Bottom line, someone with ADHD has a different reaction to the medications than someone without it. One response brings a person closer to normal functioning, while the other response is abnormal and behaviorally addictive.
Secondly, those who compare people who take Adderall to street drug users don’t understand the difference between chemistry (an objective science) and the legal category of “Controlled Substance.” Yes, Adderall is legally categorized as a controlled substance. So is oxycodone, Vicodin, LSD, and even cannabis (a natural substance).
This legal category might change how a chemical is administered or made available (or illegal) to members of our society. But it doesn’t change the basic principles of chemistry.
Scientifically speaking, everything is made of chemicals, including food. The important question is how a chemical interacts with the chemical processes in your body. It’s also important to note that even minor differences in chemical compounds can equal major differences from compounds that seem similar.
For example, you might have heard it said that “sugar is one molecule away from cocaine.” Upon first hearing this, it’s easy to assume that sugar and cocaine are nearly identical in their addictive quality. While sugar addiction is most definitely possible, and a problem for many people, this slogan about sugar and cocaine is just clever wordplay.
Table salt is 97% to 99% sodium chloride, and obviously not dangerous to ingest. However, the two elements that combine to create Sodium Chloride are dangerous to ingest by themselves. It would be irresponsible health advice to say, “you know, that stuff you put on your food is made of two elements that are dangerous to ingest!”
But, from a purely linguistic perspective, it sounds like wise advise. A lot of health advice is like this, especially when it comes to rumors about chemical compounds. The truth is, even food is made of chemicals, and different people have different reactions to food. Some people can literally die just from eating peanuts or strawberries.
Likewise, someone with ADD/ADHD will have a completely different experience with Adderall than someone who does not. This difference matters, especially to the person using the medication and the doctor attempting to make a diagnosis and treatment. Some people do not have a medical reason for taking ADD/ADHD medications because they don’t have ADD or ADHD.
Those who do have ADD or ADHD will likely have great experiences. To say that both groups are “abusing’ the medication is logically fallacious and socially irresponsible.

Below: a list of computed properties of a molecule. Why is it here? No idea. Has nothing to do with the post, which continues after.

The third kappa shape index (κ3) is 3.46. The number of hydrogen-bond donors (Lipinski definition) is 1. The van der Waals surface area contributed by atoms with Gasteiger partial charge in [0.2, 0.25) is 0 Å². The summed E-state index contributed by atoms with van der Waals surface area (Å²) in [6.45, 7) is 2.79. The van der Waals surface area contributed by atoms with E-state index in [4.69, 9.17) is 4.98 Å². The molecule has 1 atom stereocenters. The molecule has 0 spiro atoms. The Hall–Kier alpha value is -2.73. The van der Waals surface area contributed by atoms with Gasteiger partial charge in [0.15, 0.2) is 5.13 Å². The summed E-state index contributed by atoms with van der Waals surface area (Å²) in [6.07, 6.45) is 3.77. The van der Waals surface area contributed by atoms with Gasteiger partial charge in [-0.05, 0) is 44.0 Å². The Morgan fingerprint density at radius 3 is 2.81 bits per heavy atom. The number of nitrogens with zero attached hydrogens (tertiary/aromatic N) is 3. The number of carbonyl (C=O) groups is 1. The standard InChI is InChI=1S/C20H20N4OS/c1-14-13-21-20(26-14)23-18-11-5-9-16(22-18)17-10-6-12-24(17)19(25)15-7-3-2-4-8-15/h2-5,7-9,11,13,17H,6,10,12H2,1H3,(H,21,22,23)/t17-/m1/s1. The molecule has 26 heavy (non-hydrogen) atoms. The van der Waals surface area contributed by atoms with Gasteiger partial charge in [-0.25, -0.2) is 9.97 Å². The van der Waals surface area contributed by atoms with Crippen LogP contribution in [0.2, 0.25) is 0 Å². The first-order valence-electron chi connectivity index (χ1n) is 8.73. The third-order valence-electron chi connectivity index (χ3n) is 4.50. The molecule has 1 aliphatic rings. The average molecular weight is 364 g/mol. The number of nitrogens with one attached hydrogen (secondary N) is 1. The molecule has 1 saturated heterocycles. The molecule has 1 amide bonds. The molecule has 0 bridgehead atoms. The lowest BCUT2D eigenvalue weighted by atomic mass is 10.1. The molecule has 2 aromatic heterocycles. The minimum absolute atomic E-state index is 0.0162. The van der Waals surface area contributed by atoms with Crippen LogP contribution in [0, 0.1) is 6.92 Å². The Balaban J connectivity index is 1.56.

How Adults With ADHD Can Get Their Groove Back
What causes ADD/ADHD in adults? By now you know that this is a trick question. You either have ADD or you don’t have it. Same with ADHD. If you have either now, you’ve always had it. You probably also have relatives who either have ADD/ADHD, or who have it and have not been diagnosed for reasons covered in this article.
This is why adults with ADD or ADHD often report that they have family members who are in sales, in the military, or in some of the other professions mentioned earlier. Again, this is often because these professions are more accommodating for ADHD because of the nature of the work. Others report that they have a niece, nephew, aunt, uncle, sibling, or parent who has ADD or ADHD. Regardless, there are two things you should know about ADHD in adults.
First, if you’ve managed it up to this point in your life, you’ve turned it into a blessing. The fact that it’s forced you to work harder means you’ve developed a habit of self-discipline that is worth its weight in gold. Secondly, the right ADHD treatment can help you put this skill to even better use.
This is not to say that a child with ADHD will be better off if they “tough it out” and learn to manage it the way you did. It’s better to talk with a professional who has seen, diagnosed, and treated dozens of cases in children, and in adults.
Some children with ADHD are overprescribed and become overstimulated, while others become zombie-like because of poor dosage. Others go undiagnosed until they become adults and start experiencing challenges later in life. All are due to misunderstanding about either the differences between ADD and ADHD, and the varying degree to which they present, or which treatment (and dosage) are most appropriate.
If you want to know whether you, or your child, can benefit from ADD/ADHD diagnosis and treatment, contact a board certified psychiatrist or schedule an appointment with the Mental Health Management Group . This concludes our article on ADHD in Adults.